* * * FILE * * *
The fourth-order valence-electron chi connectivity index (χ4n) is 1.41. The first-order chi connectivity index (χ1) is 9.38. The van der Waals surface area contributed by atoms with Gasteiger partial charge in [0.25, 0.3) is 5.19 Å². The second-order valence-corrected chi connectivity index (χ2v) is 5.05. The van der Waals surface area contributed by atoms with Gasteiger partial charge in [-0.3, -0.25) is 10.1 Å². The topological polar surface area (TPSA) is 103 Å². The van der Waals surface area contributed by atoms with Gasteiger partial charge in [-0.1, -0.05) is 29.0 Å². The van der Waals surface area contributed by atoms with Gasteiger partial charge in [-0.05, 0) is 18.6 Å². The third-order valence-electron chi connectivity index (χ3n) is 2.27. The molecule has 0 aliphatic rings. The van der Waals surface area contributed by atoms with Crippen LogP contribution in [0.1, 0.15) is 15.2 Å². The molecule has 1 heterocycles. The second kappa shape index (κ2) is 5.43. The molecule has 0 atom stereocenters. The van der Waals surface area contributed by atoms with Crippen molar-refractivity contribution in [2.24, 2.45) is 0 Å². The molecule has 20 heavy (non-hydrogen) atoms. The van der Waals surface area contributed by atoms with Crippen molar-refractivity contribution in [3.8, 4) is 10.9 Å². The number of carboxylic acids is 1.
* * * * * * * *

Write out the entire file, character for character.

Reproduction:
The fourth-order valence-electron chi connectivity index (χ4n) is 1.41. The first-order chi connectivity index (χ1) is 9.38. The van der Waals surface area contributed by atoms with Gasteiger partial charge in [0.25, 0.3) is 5.19 Å². The second-order valence-corrected chi connectivity index (χ2v) is 5.05. The van der Waals surface area contributed by atoms with Gasteiger partial charge in [-0.3, -0.25) is 10.1 Å². The topological polar surface area (TPSA) is 103 Å². The van der Waals surface area contributed by atoms with Gasteiger partial charge in [-0.1, -0.05) is 29.0 Å². The van der Waals surface area contributed by atoms with Gasteiger partial charge in [-0.05, 0) is 18.6 Å². The third-order valence-electron chi connectivity index (χ3n) is 2.27. The molecule has 0 aliphatic rings. The van der Waals surface area contributed by atoms with Crippen LogP contribution in [0.1, 0.15) is 15.2 Å². The molecule has 1 heterocycles. The second kappa shape index (κ2) is 5.43. The molecule has 0 atom stereocenters. The van der Waals surface area contributed by atoms with Crippen molar-refractivity contribution in [2.24, 2.45) is 0 Å². The molecule has 20 heavy (non-hydrogen) atoms. The van der Waals surface area contributed by atoms with Crippen molar-refractivity contribution in [3.8, 4) is 10.9 Å². The number of carboxylic acids is 1.